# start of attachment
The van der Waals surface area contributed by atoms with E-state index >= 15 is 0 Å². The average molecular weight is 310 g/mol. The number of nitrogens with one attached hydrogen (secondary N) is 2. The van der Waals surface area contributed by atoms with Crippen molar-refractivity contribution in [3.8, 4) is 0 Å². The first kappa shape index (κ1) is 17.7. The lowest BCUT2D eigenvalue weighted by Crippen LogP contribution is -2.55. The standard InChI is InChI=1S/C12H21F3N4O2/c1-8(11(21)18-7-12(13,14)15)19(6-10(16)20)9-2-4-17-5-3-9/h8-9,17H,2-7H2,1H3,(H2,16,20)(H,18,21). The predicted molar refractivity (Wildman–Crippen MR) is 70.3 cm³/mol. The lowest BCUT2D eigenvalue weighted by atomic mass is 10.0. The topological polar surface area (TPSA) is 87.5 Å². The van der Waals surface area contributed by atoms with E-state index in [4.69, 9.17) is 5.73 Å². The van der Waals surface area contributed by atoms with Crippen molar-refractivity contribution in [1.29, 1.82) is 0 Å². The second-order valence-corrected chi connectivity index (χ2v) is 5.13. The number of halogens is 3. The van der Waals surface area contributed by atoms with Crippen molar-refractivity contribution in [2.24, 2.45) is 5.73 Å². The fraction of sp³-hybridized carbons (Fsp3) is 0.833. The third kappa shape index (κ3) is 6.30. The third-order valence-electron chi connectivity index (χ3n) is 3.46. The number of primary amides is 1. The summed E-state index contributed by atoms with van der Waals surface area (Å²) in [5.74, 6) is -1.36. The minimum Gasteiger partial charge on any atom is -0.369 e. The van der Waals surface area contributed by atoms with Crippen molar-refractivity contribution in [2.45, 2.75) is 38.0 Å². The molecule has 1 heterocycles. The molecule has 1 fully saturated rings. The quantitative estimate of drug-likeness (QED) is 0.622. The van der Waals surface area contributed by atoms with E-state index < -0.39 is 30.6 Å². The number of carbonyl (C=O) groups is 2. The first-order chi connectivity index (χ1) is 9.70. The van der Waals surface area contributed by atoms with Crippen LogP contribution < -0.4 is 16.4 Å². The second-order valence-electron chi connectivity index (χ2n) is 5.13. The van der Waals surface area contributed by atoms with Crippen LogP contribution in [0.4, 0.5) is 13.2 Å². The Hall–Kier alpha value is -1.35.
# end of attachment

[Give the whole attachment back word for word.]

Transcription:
The van der Waals surface area contributed by atoms with E-state index >= 15 is 0 Å². The average molecular weight is 310 g/mol. The number of nitrogens with one attached hydrogen (secondary N) is 2. The van der Waals surface area contributed by atoms with Crippen molar-refractivity contribution in [3.8, 4) is 0 Å². The first kappa shape index (κ1) is 17.7. The lowest BCUT2D eigenvalue weighted by Crippen LogP contribution is -2.55. The standard InChI is InChI=1S/C12H21F3N4O2/c1-8(11(21)18-7-12(13,14)15)19(6-10(16)20)9-2-4-17-5-3-9/h8-9,17H,2-7H2,1H3,(H2,16,20)(H,18,21). The predicted molar refractivity (Wildman–Crippen MR) is 70.3 cm³/mol. The lowest BCUT2D eigenvalue weighted by atomic mass is 10.0. The topological polar surface area (TPSA) is 87.5 Å². The van der Waals surface area contributed by atoms with E-state index in [4.69, 9.17) is 5.73 Å². The van der Waals surface area contributed by atoms with Crippen molar-refractivity contribution in [1.29, 1.82) is 0 Å². The second-order valence-corrected chi connectivity index (χ2v) is 5.13. The number of halogens is 3. The van der Waals surface area contributed by atoms with Crippen molar-refractivity contribution in [2.24, 2.45) is 5.73 Å². The fraction of sp³-hybridized carbons (Fsp3) is 0.833. The third kappa shape index (κ3) is 6.30. The third-order valence-electron chi connectivity index (χ3n) is 3.46. The number of primary amides is 1. The summed E-state index contributed by atoms with van der Waals surface area (Å²) in [5.74, 6) is -1.36. The minimum Gasteiger partial charge on any atom is -0.369 e. The van der Waals surface area contributed by atoms with Crippen molar-refractivity contribution in [2.45, 2.75) is 38.0 Å². The molecule has 1 heterocycles. The molecule has 1 fully saturated rings. The quantitative estimate of drug-likeness (QED) is 0.622. The van der Waals surface area contributed by atoms with E-state index < -0.39 is 30.6 Å². The number of carbonyl (C=O) groups is 2. The first-order chi connectivity index (χ1) is 9.70. The van der Waals surface area contributed by atoms with Crippen LogP contribution < -0.4 is 16.4 Å². The second-order valence-electron chi connectivity index (χ2n) is 5.13. The van der Waals surface area contributed by atoms with Crippen LogP contribution in [0.4, 0.5) is 13.2 Å². The Hall–Kier alpha value is -1.35.